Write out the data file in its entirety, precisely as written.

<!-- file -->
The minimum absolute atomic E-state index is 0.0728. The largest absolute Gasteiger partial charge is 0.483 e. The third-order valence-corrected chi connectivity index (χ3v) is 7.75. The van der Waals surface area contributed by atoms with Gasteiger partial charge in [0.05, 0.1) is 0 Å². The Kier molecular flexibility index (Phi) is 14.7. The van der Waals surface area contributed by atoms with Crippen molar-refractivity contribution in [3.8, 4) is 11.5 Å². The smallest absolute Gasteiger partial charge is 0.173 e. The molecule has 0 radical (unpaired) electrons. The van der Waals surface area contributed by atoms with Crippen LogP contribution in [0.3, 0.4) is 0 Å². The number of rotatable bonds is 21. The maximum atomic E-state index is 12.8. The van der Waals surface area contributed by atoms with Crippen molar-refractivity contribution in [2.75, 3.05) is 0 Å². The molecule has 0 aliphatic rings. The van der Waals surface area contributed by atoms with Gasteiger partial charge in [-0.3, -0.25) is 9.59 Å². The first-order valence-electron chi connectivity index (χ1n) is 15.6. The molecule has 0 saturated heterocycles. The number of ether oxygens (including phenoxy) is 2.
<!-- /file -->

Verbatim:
The minimum absolute atomic E-state index is 0.0728. The largest absolute Gasteiger partial charge is 0.483 e. The third-order valence-corrected chi connectivity index (χ3v) is 7.75. The van der Waals surface area contributed by atoms with Gasteiger partial charge in [0.05, 0.1) is 0 Å². The Kier molecular flexibility index (Phi) is 14.7. The van der Waals surface area contributed by atoms with Crippen molar-refractivity contribution in [3.8, 4) is 11.5 Å². The smallest absolute Gasteiger partial charge is 0.173 e. The molecule has 0 radical (unpaired) electrons. The van der Waals surface area contributed by atoms with Crippen LogP contribution in [0.3, 0.4) is 0 Å². The number of rotatable bonds is 21. The maximum atomic E-state index is 12.8. The van der Waals surface area contributed by atoms with Crippen molar-refractivity contribution in [2.75, 3.05) is 0 Å². The molecule has 0 aliphatic rings. The van der Waals surface area contributed by atoms with Gasteiger partial charge in [-0.3, -0.25) is 9.59 Å². The first-order valence-electron chi connectivity index (χ1n) is 15.6. The molecule has 0 saturated heterocycles. The number of ether oxygens (including phenoxy) is 2.